Discover the past and the present at Sagunto, Valencia

This amazing town is just waiting to be discovered, although it was founded a very long time ago by the Iberians and was rather comically known as "Arse", which I still can't stop laughing about! Later the Romans came along with a more sensible name and called it "Saguntum" which is far more acceptable to the humour of a travel writer, although I don't think they had that in mind back then!

Sagunto castle

The town has been a very important port for centuries and the remains of the maritime activity can be easily found across the town, in fact if you enjoy walking around ruined castles, forts and suchlike, you really need to visit Sagunto as there is a dearth of History literally at your feet.

Sagunto is best described in two parts as the town is literally in two parts itself, Sagunto and Sagunto Playa, so let's look at what the town has to offer and then afterwards, we can all go to the beach!

The ancient town of Sagunto

The town is easily reached from the AP7 motorway, via the A23 or the N234 and parking in the town didn't seem to be a problem, although if a fiesta is on, it probably would be an issue. Upon finding the main town, we set out on foot, after a lovely cafe con leche at a local bar, and went to see the 1st century AD Roman theatre, built into the mountain side and big enough to seat 6000 people!

Sagunto view

Even in its semi-ruined state, the acoustics here are amazing, although I certainly got a few funny looks from the Spanish tourists who had probably never heard of someone called Billy, let alone what he had that was 10 feet long. Still, I guess you can't please them all.

After my impromptu theatre performance, perhaps the first of its kind in Spain, and after a sharp dressing-down from the wife, I sheepishly headed back into town, on a promise of good behaviour, and looked for more to see and do and evidence from the past was only to clear to see.

We wanted to go and see the Moorish castle (see top photo), which has a lot of Roman remains too, but time was not on our side, so we headed into the Main town square and looked for the Jewish quarter. We found quaint, narrow streets, interesting hidden courtyards, connected by unusual pointed arches.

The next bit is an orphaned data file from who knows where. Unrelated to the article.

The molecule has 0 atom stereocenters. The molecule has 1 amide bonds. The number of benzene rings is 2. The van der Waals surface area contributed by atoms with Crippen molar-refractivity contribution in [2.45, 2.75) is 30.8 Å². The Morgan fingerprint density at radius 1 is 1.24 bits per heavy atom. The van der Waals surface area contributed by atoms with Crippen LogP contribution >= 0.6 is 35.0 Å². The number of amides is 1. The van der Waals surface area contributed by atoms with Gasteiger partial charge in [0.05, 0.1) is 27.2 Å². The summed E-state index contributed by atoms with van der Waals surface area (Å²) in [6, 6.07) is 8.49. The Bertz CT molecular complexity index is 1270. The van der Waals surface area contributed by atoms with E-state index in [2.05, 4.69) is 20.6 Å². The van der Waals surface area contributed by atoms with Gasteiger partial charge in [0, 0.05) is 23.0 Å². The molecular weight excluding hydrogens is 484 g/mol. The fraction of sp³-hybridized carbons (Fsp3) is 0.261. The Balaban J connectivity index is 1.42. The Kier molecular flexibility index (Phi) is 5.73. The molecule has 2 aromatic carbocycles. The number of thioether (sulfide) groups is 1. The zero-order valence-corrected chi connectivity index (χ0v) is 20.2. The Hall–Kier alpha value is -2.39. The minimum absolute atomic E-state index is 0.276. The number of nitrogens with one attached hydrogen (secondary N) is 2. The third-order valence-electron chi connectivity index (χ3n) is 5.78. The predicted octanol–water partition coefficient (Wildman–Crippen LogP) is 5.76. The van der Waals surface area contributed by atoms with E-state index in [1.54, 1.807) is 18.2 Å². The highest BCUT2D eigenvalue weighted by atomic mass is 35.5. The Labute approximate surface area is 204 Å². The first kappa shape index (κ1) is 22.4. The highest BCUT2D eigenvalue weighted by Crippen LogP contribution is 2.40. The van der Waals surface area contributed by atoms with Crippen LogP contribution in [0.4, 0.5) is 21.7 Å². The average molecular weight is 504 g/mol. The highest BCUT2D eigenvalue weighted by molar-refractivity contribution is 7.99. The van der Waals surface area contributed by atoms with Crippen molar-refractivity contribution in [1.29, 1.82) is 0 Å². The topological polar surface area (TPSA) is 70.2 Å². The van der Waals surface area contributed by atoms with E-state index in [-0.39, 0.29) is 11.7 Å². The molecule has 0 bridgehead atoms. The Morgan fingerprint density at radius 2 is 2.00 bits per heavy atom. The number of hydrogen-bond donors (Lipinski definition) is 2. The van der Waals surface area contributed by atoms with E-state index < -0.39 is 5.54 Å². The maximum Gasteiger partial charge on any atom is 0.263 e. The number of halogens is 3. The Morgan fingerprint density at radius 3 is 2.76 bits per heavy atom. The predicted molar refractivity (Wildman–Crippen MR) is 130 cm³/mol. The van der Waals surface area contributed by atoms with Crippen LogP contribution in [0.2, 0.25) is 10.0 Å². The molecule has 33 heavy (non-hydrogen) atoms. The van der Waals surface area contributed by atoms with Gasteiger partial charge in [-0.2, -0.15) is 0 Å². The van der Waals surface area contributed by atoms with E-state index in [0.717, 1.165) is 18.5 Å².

Back in the main square, there are several pieces of Roman architecture, mingled with imposing grand homes, bars and shops and the very impressive Gothic style church of Santa Maria.

Sagunto view

Staying with the theme of Architecture from days gone, Sagunto also has the Church of Salvador (The saviour), the remains of a 2nd century circus next to the river, the remains of a grand Roman bridge, and also the remains of the Roman temple of Diana.

All in all, if you enjoy traditional Spanish life, and also a bit of history and culture thrown in, then a break in Sagunto is a worthwhile venture. After all that walking, we decided to hop back into the car and head for the beach area.

Sagunto playa.

The beach area is easily reached from the town along a dead straight Roman road, and as you approach the area and see the various apartment blocks, you realise that the beach area is classed almost as a separate town in itself.

Parking was not an issue and we found loads of shops, bars and cafes, although for a good meal, it's best to avoid some of the beach front restaurants which we found pricey and lacking in quality, although I am sure there are some exceptions to the rule.

Costa Blanca - beach and dunes

The beach itself is bordered by a long promenade, although be very careful crossing the road as it can get quite busy. The beach is next to the famous port, also exhibiting various Roman remains, and the 13km of soft golden sand mean that it is never packed, apart from in August.

The beach area is not over developed and apart from the aforementioned cafes and shops, there's in all honesty not much else to report apart from a very pleasing time to be had by all and a recommended place to visit for sure.